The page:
Wiser Next Week for Business is a follow up to the original Wiser Next Week. Similar to its predecessor, it takes the knowledge of many and condenses it into one categorized book. This time, rather than focusing on the reader’s personal life, the matters of work and career are discussed in greater detail.
Wiser Next Week for Business will be released chapter by chapter.
“You have to work on the business first before it works for you.” -Idowu Koyenikan
Why it Matters: The old saying that there is no such thing as a free lunch is true. It doesn’t matter how great of an idea you have if you never have the economic means of getting it off the ground. Cash is kings, it is the fuel that drives all businesses from startups to multinational conglomerates.
Finding Backers and Understanding How to Serve Them
No matter who you are or what walk of life you choose, you need two kinds of friends in your life. The first kind is one you can call when something good happens, and you need someone who will be excited for you. Not a false excitement veiling envy, but a real excitement. You need someone who will actually be more excited for you than if it had happened to him. The second kind of friend is somebody you can call when things go horribly wrong—when your life’s on the line and you only have one phone call. Who is it going to be?1 In other words, you need someone who will edge you on when things are going your way and someone who’s got your back when things go wrong. You need good people in your corner before being able to serve others.
One of the most important rules for finding people willing to back your offer is to look for a market of one. Narrow down one person who fits your definition as the ideal prospect perfectly and build towards fulfilling their needs. You only need one investor to say yes, so if dozens of others reject you, ignore them.2 Focus on what you can control, the one person that says yes is the building block on which you can do something to move things in your favor. Study the early adopters. What are their wants, needs and desires? How can you serve them? How can you make your interactions with the ideal customer a win-win situation?
Once you’ve found the archetype you intend to serve, the next step is to understand how a business frames itself to serve its target audience. Roughly defined, a business is a repeatable process that:
- Creates and delivers something of value.
- That other people want or need.
- At a price they’re willing to pay.
- In a way that satisfies the customer’s needs and expectations.
- So that the business brings in enough profit to make it worthwhile for the owners to continue operation.
Put in another way, all businesses consist of five interdependent processes:
- Value Creation. Discovering what people need or want, then create it.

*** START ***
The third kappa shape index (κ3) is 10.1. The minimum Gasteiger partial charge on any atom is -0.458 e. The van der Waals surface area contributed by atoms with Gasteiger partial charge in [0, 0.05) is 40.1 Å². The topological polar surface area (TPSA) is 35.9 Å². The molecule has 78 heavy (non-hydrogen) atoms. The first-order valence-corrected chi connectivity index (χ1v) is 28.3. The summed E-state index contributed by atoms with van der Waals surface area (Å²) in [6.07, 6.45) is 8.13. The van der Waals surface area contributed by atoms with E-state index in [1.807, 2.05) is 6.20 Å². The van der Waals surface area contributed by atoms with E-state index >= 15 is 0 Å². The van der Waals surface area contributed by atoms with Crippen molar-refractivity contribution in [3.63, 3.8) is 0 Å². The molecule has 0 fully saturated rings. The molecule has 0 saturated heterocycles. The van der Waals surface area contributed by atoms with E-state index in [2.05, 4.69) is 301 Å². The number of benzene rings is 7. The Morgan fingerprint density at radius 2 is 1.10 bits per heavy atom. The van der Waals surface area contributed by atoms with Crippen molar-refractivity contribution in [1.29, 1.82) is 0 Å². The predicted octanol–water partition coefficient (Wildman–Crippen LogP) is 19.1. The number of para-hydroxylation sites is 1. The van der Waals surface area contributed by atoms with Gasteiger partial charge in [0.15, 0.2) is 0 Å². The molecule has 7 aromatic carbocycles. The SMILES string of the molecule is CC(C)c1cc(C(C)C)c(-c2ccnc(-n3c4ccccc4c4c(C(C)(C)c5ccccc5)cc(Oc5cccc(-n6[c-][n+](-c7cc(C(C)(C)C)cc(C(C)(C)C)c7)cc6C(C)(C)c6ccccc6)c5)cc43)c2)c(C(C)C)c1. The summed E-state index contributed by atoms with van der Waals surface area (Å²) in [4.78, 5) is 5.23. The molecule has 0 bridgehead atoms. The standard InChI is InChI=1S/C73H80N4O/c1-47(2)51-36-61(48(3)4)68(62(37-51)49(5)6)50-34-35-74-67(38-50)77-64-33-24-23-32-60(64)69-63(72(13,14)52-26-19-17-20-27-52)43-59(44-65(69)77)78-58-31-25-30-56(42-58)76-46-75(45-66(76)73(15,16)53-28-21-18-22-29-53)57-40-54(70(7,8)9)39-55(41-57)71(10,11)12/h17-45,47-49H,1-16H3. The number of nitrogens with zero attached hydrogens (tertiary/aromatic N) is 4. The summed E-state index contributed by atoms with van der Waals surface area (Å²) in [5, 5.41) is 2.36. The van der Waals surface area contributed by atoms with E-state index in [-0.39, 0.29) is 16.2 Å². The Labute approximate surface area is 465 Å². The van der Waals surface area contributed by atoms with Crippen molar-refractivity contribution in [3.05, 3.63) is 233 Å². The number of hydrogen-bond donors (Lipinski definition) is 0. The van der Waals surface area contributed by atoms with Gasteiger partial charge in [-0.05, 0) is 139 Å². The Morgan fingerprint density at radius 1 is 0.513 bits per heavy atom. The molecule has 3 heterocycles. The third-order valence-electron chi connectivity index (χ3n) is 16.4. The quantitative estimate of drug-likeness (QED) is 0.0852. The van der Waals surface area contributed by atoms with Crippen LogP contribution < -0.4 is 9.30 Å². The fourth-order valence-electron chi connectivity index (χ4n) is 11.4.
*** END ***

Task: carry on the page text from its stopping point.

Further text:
- Marketing. Attracting attention and building demand for what you’ve created.
- Sales. Turning prospective customers into paying customers.
- Value Delivery. Giving your customers what you’ve promised and ensuring that they’re satisfied.
- Finance. Bring in enough money to keep going and make your effort worthwhile.
These principles are true no matter whether it is a mom and pop shop or a billion-dollar multinational. Take any one of these five factors away, and you no longer have a business—you have something else. A venture that doesn’t create value for others is a hobby. A venture that doesn’t attract attention is a flop. A venture that doesn’t sell the value it creates is a nonprofit. A venture that doesn’t deliver what it promises is a scam. A venture that doesn’t bring in enough money to keep operating will inevitably close.
If you can clearly define how these processes work in a business, you will have a solid understanding of the company as well as the marketplace it operates in. Take Coca Cola for example, the company provides soft drinks, everyone knows that they have to drink water in some way shape or form to survive. As a secondary need, humans are predisposed to seek out sweets because it is so rare in nature and therefore highly valuable to our primitive senses. Coke soft drinks are also priced at a very affordable price so that most everyday people are economically able to purchase the soft drink. People have come to expect a cheap, quality soft drink from Coca Cola that tastes practically the same whether you buy it in Pittsburg, Pennsylvania or Beijing, China. Because of its utility, branding, low-cost and many other factors, Coke has become a very profitable company.
This is a very bare bones example of how these five interdependent processes of business work, niche it down to how you see fit in its application to your own life. And if you’re thinking of starting a business, outlining how these processes work in your specific instance is a great place to start as it’ll give you a solid course of action to act upon.3
It Doesn’t Take a Rocket Scientist
Don’t let yourself get discouraged if your parents didn’t instill a sense of entrepreneurship in you. Thanks to the internet, even people who just show entrepreneurial tendencies or play with the thought of it and are not pure-bred entrepreneurs can compete in the marketplace. Even if you who were drilled with the standard narrative of going to school, get good grades, go to college and work at a desk for 40 years, and couldn’t bear to work for someone else, can have their own, thriving business. The road might be a little different and maybe longer, but it doesn’t disqualify you from the race. The major barriers to entry have been broken down with the advent of the internet, now it’s up to you to make the most out of this opportunity.